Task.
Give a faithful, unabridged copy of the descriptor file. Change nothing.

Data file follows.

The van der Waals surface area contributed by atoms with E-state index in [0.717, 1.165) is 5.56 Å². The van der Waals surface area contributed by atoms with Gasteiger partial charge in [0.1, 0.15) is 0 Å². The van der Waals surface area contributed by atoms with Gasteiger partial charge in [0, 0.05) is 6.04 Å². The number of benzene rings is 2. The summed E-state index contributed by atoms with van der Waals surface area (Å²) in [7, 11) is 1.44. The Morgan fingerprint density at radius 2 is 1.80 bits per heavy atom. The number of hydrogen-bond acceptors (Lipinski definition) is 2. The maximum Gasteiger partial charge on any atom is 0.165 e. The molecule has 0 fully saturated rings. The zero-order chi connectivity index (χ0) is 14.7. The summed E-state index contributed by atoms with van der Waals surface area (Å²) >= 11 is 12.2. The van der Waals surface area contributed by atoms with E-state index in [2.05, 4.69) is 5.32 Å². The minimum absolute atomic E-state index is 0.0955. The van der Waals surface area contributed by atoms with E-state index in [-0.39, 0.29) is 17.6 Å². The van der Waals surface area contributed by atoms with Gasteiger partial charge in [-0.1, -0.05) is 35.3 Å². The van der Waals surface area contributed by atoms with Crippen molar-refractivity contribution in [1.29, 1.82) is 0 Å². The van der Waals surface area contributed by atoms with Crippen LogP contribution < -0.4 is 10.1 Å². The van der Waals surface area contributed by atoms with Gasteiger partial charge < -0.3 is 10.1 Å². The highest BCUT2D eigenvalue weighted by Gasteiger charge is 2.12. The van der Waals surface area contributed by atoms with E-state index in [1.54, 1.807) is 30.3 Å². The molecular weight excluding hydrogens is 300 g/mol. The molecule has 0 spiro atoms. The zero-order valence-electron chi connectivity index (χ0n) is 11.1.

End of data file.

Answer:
The van der Waals surface area contributed by atoms with E-state index in [0.717, 1.165) is 5.56 Å². The van der Waals surface area contributed by atoms with Gasteiger partial charge in [0.1, 0.15) is 0 Å². The van der Waals surface area contributed by atoms with Gasteiger partial charge in [0, 0.05) is 6.04 Å². The number of benzene rings is 2. The summed E-state index contributed by atoms with van der Waals surface area (Å²) in [7, 11) is 1.44. The Morgan fingerprint density at radius 2 is 1.80 bits per heavy atom. The number of hydrogen-bond acceptors (Lipinski definition) is 2. The maximum Gasteiger partial charge on any atom is 0.165 e. The molecule has 0 fully saturated rings. The zero-order chi connectivity index (χ0) is 14.7. The summed E-state index contributed by atoms with van der Waals surface area (Å²) >= 11 is 12.2. The van der Waals surface area contributed by atoms with E-state index in [2.05, 4.69) is 5.32 Å². The minimum absolute atomic E-state index is 0.0955. The van der Waals surface area contributed by atoms with E-state index in [-0.39, 0.29) is 17.6 Å². The van der Waals surface area contributed by atoms with Gasteiger partial charge in [-0.1, -0.05) is 35.3 Å². The van der Waals surface area contributed by atoms with Crippen molar-refractivity contribution in [1.29, 1.82) is 0 Å². The van der Waals surface area contributed by atoms with Crippen LogP contribution < -0.4 is 10.1 Å². The van der Waals surface area contributed by atoms with Gasteiger partial charge < -0.3 is 10.1 Å². The highest BCUT2D eigenvalue weighted by Gasteiger charge is 2.12. The van der Waals surface area contributed by atoms with E-state index in [1.54, 1.807) is 30.3 Å². The molecular weight excluding hydrogens is 300 g/mol. The molecule has 0 spiro atoms. The zero-order valence-electron chi connectivity index (χ0n) is 11.1.